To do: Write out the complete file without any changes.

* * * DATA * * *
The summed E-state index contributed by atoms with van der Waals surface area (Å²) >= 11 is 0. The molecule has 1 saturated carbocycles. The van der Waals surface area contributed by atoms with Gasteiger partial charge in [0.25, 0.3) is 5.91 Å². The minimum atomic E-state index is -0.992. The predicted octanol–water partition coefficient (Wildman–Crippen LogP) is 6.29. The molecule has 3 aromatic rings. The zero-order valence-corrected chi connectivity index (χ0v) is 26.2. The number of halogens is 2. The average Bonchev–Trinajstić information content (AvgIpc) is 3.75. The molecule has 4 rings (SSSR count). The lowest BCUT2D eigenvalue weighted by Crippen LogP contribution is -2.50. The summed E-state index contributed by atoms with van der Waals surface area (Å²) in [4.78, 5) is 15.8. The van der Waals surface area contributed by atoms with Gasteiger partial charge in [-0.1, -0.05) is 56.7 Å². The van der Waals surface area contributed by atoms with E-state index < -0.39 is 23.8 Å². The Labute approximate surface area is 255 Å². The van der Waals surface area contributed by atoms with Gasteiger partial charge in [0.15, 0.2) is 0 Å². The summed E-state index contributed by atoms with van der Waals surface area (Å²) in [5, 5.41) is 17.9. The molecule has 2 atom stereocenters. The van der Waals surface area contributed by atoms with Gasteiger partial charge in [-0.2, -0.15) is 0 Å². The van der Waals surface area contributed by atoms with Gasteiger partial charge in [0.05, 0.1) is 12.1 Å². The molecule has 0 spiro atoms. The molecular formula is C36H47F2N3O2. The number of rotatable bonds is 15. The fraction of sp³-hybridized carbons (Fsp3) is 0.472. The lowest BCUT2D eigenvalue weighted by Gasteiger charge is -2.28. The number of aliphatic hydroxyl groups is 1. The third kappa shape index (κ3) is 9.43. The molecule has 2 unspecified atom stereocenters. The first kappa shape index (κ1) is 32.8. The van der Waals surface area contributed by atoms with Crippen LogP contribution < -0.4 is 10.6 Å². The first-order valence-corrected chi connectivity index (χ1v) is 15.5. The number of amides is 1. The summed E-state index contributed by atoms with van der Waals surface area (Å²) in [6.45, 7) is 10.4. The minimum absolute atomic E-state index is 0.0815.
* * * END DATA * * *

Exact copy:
The summed E-state index contributed by atoms with van der Waals surface area (Å²) >= 11 is 0. The molecule has 1 saturated carbocycles. The van der Waals surface area contributed by atoms with Gasteiger partial charge in [0.25, 0.3) is 5.91 Å². The minimum atomic E-state index is -0.992. The predicted octanol–water partition coefficient (Wildman–Crippen LogP) is 6.29. The molecule has 3 aromatic rings. The zero-order valence-corrected chi connectivity index (χ0v) is 26.2. The number of halogens is 2. The average Bonchev–Trinajstić information content (AvgIpc) is 3.75. The molecule has 4 rings (SSSR count). The lowest BCUT2D eigenvalue weighted by Crippen LogP contribution is -2.50. The summed E-state index contributed by atoms with van der Waals surface area (Å²) in [4.78, 5) is 15.8. The van der Waals surface area contributed by atoms with Gasteiger partial charge in [-0.1, -0.05) is 56.7 Å². The van der Waals surface area contributed by atoms with E-state index < -0.39 is 23.8 Å². The Labute approximate surface area is 255 Å². The van der Waals surface area contributed by atoms with Gasteiger partial charge in [0.15, 0.2) is 0 Å². The summed E-state index contributed by atoms with van der Waals surface area (Å²) in [5, 5.41) is 17.9. The molecule has 2 atom stereocenters. The van der Waals surface area contributed by atoms with Gasteiger partial charge in [-0.2, -0.15) is 0 Å². The van der Waals surface area contributed by atoms with Gasteiger partial charge in [0.05, 0.1) is 12.1 Å². The molecule has 0 spiro atoms. The molecular formula is C36H47F2N3O2. The number of rotatable bonds is 15. The fraction of sp³-hybridized carbons (Fsp3) is 0.472. The lowest BCUT2D eigenvalue weighted by Gasteiger charge is -2.28. The number of aliphatic hydroxyl groups is 1. The third kappa shape index (κ3) is 9.43. The molecule has 2 unspecified atom stereocenters. The first kappa shape index (κ1) is 32.8. The van der Waals surface area contributed by atoms with Crippen LogP contribution < -0.4 is 10.6 Å². The first-order valence-corrected chi connectivity index (χ1v) is 15.5. The number of amides is 1. The summed E-state index contributed by atoms with van der Waals surface area (Å²) in [6.45, 7) is 10.4. The minimum absolute atomic E-state index is 0.0815.